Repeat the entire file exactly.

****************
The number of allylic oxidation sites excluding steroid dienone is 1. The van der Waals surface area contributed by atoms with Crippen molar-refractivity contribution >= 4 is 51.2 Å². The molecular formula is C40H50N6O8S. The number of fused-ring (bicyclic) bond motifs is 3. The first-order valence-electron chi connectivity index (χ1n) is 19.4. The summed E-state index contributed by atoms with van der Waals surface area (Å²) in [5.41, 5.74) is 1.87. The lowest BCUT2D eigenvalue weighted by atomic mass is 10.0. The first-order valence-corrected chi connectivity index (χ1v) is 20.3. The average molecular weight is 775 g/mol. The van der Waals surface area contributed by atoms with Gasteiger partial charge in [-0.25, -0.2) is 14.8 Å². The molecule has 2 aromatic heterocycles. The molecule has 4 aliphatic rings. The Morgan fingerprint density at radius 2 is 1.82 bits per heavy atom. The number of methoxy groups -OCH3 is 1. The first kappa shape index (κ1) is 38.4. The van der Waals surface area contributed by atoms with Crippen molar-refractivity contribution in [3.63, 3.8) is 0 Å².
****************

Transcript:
The number of allylic oxidation sites excluding steroid dienone is 1. The van der Waals surface area contributed by atoms with Crippen molar-refractivity contribution >= 4 is 51.2 Å². The molecular formula is C40H50N6O8S. The number of fused-ring (bicyclic) bond motifs is 3. The first-order valence-electron chi connectivity index (χ1n) is 19.4. The summed E-state index contributed by atoms with van der Waals surface area (Å²) in [5.41, 5.74) is 1.87. The lowest BCUT2D eigenvalue weighted by atomic mass is 10.0. The first-order valence-corrected chi connectivity index (χ1v) is 20.3. The average molecular weight is 775 g/mol. The van der Waals surface area contributed by atoms with Gasteiger partial charge in [-0.25, -0.2) is 14.8 Å². The molecule has 2 aromatic heterocycles. The molecule has 4 aliphatic rings. The Morgan fingerprint density at radius 2 is 1.82 bits per heavy atom. The number of methoxy groups -OCH3 is 1. The first kappa shape index (κ1) is 38.4. The van der Waals surface area contributed by atoms with Crippen molar-refractivity contribution in [3.63, 3.8) is 0 Å².